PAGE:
2022 News

Rate your TB health service. Can community-led monitoring boost TB service delivery?

Date: Thurs, 15th Sept

Time: 20h00-21h00

Online reviews for businesses and products are a growing industry with some researchers suggesting that a big enough collection of those 5-star ratings can boost customer spend[1]. Can TB health services also benefit from similar user-level oversight and feedback?  Community-led monitoring enables end users of health services to provide data on the quality, accessibility and acceptability of those services. This gives patients the ability to hold health service providers accountable. It also gives health service providers invaluable feedback on where problems are developing, and, where communities are asked for solutions, can assist them to address them. Join our online tweetchat to explore how community-led monitoring can democratise accountability for health services.and improve access and quality.

Questions:

  1. How would you explain community-led monitoring of health services to someone who has not heard of it?
  2. Why do we need community-led monitoring? Why is health data from the health system not enough?
  3. Do you have any examples of how community-led monitoring has impacted on health services in general, or TB health services?
  4. What are some of the barriers we need to overcome in order to successfully implement community-led monitoring initiatives?

[1] https://www.invespcro.com/blog/the-importance-of-online-customer-reviews-infographic/#:~:text=Customers%20are%20likely%20to%20spend,business%20with%20%E2%80%9Cexcellent%E2%80%9D%20reviews.&text=On%20average%2C%20a%20one%2Dstar,a%20business%20about%2030%20customers.

World Hepatitis Day event ‘Storytelling for Advocacy’ gives voice to those impacted by a disease that kills 200,000 every year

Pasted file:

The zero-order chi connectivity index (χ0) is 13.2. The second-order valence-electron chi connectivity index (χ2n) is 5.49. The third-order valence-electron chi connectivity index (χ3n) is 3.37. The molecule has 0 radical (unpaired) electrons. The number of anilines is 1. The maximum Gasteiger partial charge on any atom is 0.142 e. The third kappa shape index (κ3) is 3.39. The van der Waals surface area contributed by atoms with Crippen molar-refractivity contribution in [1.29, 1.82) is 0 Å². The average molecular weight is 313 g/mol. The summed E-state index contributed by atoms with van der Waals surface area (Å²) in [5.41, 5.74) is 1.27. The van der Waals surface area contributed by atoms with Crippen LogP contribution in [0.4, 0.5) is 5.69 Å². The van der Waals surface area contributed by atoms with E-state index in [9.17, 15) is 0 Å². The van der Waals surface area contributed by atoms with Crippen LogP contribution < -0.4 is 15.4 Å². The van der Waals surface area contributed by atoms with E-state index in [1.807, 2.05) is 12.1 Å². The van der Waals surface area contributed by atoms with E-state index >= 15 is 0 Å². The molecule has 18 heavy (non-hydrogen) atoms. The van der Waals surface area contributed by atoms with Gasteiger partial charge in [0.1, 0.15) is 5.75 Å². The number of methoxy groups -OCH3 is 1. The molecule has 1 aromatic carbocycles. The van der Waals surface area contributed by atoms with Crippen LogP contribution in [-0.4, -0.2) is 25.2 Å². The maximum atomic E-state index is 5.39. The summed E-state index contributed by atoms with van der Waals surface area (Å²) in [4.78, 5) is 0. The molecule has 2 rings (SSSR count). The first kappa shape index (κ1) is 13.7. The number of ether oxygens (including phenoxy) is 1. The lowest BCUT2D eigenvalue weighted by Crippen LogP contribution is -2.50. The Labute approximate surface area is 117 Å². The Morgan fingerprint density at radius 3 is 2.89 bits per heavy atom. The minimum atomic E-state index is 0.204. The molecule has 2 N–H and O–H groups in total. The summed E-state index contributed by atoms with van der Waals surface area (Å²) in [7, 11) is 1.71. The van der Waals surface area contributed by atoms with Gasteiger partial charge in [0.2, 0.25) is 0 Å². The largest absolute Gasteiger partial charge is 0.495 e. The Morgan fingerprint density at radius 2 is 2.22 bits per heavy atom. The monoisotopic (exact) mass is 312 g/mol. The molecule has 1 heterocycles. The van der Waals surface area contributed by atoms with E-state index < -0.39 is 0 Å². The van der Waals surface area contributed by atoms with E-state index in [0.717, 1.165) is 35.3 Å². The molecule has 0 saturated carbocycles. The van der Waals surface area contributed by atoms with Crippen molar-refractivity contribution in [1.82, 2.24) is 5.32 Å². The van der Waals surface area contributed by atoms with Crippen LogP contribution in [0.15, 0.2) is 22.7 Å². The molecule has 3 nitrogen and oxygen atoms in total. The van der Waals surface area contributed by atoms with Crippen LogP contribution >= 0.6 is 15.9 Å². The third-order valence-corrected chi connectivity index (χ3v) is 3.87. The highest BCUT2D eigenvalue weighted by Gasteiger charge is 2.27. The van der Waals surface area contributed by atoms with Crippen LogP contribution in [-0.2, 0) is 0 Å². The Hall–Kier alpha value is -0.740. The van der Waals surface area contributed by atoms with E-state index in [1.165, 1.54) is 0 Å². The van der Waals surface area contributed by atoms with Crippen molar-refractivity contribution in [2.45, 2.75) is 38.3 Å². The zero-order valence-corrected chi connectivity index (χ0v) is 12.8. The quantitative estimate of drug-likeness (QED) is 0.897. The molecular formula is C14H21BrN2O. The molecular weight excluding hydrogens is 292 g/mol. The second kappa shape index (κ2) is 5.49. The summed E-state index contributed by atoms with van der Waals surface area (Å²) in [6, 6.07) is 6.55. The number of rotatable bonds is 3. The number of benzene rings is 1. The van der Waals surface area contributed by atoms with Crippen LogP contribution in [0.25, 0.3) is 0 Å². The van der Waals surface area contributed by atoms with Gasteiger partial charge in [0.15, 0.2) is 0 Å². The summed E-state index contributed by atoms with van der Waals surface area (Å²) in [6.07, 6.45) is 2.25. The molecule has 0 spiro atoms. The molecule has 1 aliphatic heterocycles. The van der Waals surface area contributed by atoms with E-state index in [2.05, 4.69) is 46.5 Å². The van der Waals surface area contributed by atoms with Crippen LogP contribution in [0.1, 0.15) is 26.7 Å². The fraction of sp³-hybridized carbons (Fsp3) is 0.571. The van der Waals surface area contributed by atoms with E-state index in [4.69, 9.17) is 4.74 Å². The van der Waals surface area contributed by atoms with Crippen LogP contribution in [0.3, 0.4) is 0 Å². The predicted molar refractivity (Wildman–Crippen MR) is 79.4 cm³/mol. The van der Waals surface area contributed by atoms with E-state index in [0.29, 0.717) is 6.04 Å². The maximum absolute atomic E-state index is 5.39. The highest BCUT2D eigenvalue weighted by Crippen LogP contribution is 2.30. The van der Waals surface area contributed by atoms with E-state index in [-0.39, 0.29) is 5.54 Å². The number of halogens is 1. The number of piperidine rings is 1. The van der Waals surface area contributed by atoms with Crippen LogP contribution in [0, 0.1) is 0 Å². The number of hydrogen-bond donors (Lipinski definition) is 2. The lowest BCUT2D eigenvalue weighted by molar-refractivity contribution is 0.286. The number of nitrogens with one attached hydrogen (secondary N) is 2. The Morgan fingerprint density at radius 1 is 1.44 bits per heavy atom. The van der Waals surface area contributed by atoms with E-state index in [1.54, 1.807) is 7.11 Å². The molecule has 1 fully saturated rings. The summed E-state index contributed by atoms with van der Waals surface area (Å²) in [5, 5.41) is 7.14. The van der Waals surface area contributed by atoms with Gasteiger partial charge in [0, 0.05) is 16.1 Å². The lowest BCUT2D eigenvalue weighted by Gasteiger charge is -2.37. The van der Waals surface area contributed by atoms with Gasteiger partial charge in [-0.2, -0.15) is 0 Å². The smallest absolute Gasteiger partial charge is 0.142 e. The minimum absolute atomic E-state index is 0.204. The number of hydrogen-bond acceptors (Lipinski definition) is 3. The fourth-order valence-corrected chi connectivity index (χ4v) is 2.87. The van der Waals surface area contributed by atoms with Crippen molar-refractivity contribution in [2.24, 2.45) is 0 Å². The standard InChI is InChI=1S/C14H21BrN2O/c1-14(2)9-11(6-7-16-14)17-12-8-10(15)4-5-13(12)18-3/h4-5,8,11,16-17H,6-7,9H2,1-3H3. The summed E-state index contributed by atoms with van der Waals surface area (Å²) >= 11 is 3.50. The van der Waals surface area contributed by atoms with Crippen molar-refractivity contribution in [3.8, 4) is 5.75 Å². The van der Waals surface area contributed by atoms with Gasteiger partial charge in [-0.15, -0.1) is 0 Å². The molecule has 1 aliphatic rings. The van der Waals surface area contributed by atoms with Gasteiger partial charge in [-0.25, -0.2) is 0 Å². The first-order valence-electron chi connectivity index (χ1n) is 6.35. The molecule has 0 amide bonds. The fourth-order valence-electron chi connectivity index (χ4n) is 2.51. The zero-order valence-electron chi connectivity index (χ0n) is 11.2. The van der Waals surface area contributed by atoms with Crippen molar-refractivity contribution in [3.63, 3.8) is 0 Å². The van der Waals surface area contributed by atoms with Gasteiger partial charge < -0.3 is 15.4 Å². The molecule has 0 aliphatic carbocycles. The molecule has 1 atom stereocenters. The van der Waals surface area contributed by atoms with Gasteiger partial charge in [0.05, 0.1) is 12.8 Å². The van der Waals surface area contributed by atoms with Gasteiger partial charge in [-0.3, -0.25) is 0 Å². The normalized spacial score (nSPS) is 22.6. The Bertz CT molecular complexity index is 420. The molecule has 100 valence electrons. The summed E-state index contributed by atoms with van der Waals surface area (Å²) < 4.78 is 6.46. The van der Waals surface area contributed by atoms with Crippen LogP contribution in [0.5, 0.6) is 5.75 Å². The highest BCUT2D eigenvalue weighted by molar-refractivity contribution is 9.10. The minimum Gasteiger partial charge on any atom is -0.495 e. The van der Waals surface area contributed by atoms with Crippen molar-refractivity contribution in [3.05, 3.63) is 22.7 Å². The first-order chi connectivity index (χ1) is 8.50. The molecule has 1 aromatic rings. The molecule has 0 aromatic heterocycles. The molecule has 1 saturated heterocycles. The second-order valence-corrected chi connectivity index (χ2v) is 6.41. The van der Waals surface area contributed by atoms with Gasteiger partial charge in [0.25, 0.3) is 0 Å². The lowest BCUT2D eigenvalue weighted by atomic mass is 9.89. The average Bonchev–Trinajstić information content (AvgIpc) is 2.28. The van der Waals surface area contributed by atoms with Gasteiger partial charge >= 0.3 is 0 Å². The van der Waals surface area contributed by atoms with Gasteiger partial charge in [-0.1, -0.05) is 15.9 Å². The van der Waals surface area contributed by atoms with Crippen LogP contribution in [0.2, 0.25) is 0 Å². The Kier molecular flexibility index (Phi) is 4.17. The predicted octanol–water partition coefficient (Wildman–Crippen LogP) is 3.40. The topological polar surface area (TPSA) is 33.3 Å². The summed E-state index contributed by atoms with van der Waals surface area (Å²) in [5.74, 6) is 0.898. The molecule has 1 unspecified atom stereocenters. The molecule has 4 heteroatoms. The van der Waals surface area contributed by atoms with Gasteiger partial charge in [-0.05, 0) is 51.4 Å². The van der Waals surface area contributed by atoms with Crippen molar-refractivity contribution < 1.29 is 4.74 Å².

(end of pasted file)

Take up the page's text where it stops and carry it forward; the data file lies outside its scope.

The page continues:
To mark World Hepatitis Day, organisations from across South Africa are teaming up to raise awareness of viral hepatitis, which kills 200,000 people across Africa every year. A virtual event – Storytelling for Advocacy – will shine a spotlight on the people impacted by viral hepatitis, and demonstrate the power personal stories can have on advocacy efforts and policy change.

According to the World Health Organization (WHO), dying from viral hepatitis in Africa is becoming a bigger threat than dying from HIV/AIDS, malaria or tuberculosis. Chronic viral hepatitis affects over 70 million Africans (60 million with hepatitis B and 10 million with hepatitis C).

In South Africa, there are an estimated 3.4 million people with hepatitis B and 400,000 people with hepatitis C (HCV). An estimated 82,500 people inject drugs – the primary way that HCV is transmitted – with HCV prevalence in some cities over 90 per cent.

“Hepatitis B infection is preventable via vaccination,” explains Dr Andrew Scheibe, technical advisor at TB HIV Care in Cape Town. “And there are treatments available for hepatitis C that have a 95 per cent cure rate, although these Direct Acting Antivirals (DAAs) are unfortunately not yet available in South Africa.”

The event will be held virtually at 8.30am South African time Monday 25th July 2022 (three days before World Hepatitis Day). It will last for 90 minutes and aims to tackle one of the main drivers that stop people at risk of viral hepatitis accessing treatment and care.

“People most at risk of viral hepatitis tend to be from very marginalised communities and face high levels of stigma and discrimination,” explains Angela McBride, director of the South African Network of People Who Use Drugs (SANPUD). “The endemic will not end, until the stigma and discrimination which stops so many from seeking healthcare, ends too. We hope that by sharing the voices of those impacted, we can start to break down these barriers.”

Led by the International Network on Health and Hepatitis in Substance Users (INHSU) and held in collaboration with TB HIV Care, the virtual ‘Storytelling for Advocacy’ event will give people with lived experience of using drugs and/or living with viral hepatitis, the chance to share their stories.